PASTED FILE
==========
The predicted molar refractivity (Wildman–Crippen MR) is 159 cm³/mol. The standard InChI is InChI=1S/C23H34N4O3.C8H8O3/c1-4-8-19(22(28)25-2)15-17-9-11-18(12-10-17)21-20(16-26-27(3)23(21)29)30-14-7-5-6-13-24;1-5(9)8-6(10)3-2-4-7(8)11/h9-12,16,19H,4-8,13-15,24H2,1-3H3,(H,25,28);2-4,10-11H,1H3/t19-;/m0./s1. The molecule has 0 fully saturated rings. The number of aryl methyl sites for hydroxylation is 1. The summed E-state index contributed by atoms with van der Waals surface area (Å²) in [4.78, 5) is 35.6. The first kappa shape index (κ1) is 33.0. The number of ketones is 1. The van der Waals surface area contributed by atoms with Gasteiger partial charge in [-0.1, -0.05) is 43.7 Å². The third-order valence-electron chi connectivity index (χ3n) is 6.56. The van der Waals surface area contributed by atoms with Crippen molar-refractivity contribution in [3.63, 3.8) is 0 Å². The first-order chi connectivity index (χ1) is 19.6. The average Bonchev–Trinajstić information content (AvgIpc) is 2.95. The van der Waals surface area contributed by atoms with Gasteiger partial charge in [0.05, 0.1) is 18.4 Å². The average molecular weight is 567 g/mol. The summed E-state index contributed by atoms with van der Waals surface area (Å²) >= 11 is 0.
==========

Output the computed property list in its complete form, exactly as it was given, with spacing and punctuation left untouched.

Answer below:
The predicted molar refractivity (Wildman–Crippen MR) is 159 cm³/mol. The standard InChI is InChI=1S/C23H34N4O3.C8H8O3/c1-4-8-19(22(28)25-2)15-17-9-11-18(12-10-17)21-20(16-26-27(3)23(21)29)30-14-7-5-6-13-24;1-5(9)8-6(10)3-2-4-7(8)11/h9-12,16,19H,4-8,13-15,24H2,1-3H3,(H,25,28);2-4,10-11H,1H3/t19-;/m0./s1. The molecule has 0 fully saturated rings. The number of aryl methyl sites for hydroxylation is 1. The summed E-state index contributed by atoms with van der Waals surface area (Å²) in [4.78, 5) is 35.6. The first kappa shape index (κ1) is 33.0. The number of ketones is 1. The van der Waals surface area contributed by atoms with Gasteiger partial charge in [-0.1, -0.05) is 43.7 Å². The third-order valence-electron chi connectivity index (χ3n) is 6.56. The van der Waals surface area contributed by atoms with Crippen molar-refractivity contribution in [3.63, 3.8) is 0 Å². The first-order chi connectivity index (χ1) is 19.6. The average Bonchev–Trinajstić information content (AvgIpc) is 2.95. The van der Waals surface area contributed by atoms with Gasteiger partial charge in [0.05, 0.1) is 18.4 Å². The average molecular weight is 567 g/mol. The summed E-state index contributed by atoms with van der Waals surface area (Å²) >= 11 is 0.